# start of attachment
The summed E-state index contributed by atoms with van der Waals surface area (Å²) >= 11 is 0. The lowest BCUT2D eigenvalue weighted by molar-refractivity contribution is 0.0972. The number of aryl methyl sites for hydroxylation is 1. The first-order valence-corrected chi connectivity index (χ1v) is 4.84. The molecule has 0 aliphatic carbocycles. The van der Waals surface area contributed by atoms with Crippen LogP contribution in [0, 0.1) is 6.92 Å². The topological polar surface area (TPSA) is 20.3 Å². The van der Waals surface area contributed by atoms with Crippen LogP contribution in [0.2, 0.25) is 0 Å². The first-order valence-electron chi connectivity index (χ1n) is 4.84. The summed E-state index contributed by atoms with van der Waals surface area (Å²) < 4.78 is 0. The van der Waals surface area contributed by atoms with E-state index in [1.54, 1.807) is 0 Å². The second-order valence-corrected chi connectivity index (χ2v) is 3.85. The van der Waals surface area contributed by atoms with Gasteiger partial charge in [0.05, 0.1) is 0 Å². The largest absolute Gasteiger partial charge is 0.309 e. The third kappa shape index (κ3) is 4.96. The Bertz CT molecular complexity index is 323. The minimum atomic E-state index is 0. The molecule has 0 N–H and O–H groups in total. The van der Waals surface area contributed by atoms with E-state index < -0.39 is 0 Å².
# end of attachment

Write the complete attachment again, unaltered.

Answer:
The summed E-state index contributed by atoms with van der Waals surface area (Å²) >= 11 is 0. The lowest BCUT2D eigenvalue weighted by molar-refractivity contribution is 0.0972. The number of aryl methyl sites for hydroxylation is 1. The first-order valence-corrected chi connectivity index (χ1v) is 4.84. The molecule has 0 aliphatic carbocycles. The van der Waals surface area contributed by atoms with Crippen LogP contribution in [0, 0.1) is 6.92 Å². The topological polar surface area (TPSA) is 20.3 Å². The van der Waals surface area contributed by atoms with Crippen LogP contribution in [0.2, 0.25) is 0 Å². The first-order valence-electron chi connectivity index (χ1n) is 4.84. The summed E-state index contributed by atoms with van der Waals surface area (Å²) < 4.78 is 0. The van der Waals surface area contributed by atoms with E-state index in [1.54, 1.807) is 0 Å². The second-order valence-corrected chi connectivity index (χ2v) is 3.85. The van der Waals surface area contributed by atoms with Gasteiger partial charge in [0.05, 0.1) is 0 Å². The largest absolute Gasteiger partial charge is 0.309 e. The third kappa shape index (κ3) is 4.96. The Bertz CT molecular complexity index is 323. The minimum atomic E-state index is 0. The molecule has 0 N–H and O–H groups in total. The van der Waals surface area contributed by atoms with E-state index < -0.39 is 0 Å².